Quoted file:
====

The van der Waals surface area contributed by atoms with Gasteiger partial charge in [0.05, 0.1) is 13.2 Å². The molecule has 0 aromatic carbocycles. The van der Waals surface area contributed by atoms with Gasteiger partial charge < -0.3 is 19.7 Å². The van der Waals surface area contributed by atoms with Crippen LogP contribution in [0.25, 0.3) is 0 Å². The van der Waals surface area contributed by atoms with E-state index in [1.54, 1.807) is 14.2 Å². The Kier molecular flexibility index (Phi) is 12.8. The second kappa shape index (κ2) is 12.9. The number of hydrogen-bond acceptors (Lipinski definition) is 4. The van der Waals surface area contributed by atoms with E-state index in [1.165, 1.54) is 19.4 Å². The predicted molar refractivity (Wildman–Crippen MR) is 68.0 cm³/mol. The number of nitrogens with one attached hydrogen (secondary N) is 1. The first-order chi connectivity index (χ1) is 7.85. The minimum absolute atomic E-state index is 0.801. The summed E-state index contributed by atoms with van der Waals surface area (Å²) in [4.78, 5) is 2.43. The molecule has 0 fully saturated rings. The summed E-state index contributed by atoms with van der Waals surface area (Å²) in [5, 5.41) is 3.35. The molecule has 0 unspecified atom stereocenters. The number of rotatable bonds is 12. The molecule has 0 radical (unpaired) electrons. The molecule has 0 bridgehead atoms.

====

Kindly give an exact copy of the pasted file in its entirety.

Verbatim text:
The van der Waals surface area contributed by atoms with Gasteiger partial charge in [0.05, 0.1) is 13.2 Å². The molecule has 0 aromatic carbocycles. The van der Waals surface area contributed by atoms with Gasteiger partial charge < -0.3 is 19.7 Å². The van der Waals surface area contributed by atoms with Crippen LogP contribution in [0.25, 0.3) is 0 Å². The van der Waals surface area contributed by atoms with E-state index in [1.54, 1.807) is 14.2 Å². The Kier molecular flexibility index (Phi) is 12.8. The second kappa shape index (κ2) is 12.9. The number of hydrogen-bond acceptors (Lipinski definition) is 4. The van der Waals surface area contributed by atoms with E-state index in [1.165, 1.54) is 19.4 Å². The predicted molar refractivity (Wildman–Crippen MR) is 68.0 cm³/mol. The number of nitrogens with one attached hydrogen (secondary N) is 1. The first-order chi connectivity index (χ1) is 7.85. The minimum absolute atomic E-state index is 0.801. The summed E-state index contributed by atoms with van der Waals surface area (Å²) in [4.78, 5) is 2.43. The molecule has 0 fully saturated rings. The summed E-state index contributed by atoms with van der Waals surface area (Å²) in [5, 5.41) is 3.35. The molecule has 0 unspecified atom stereocenters. The number of rotatable bonds is 12. The molecule has 0 radical (unpaired) electrons. The molecule has 0 bridgehead atoms.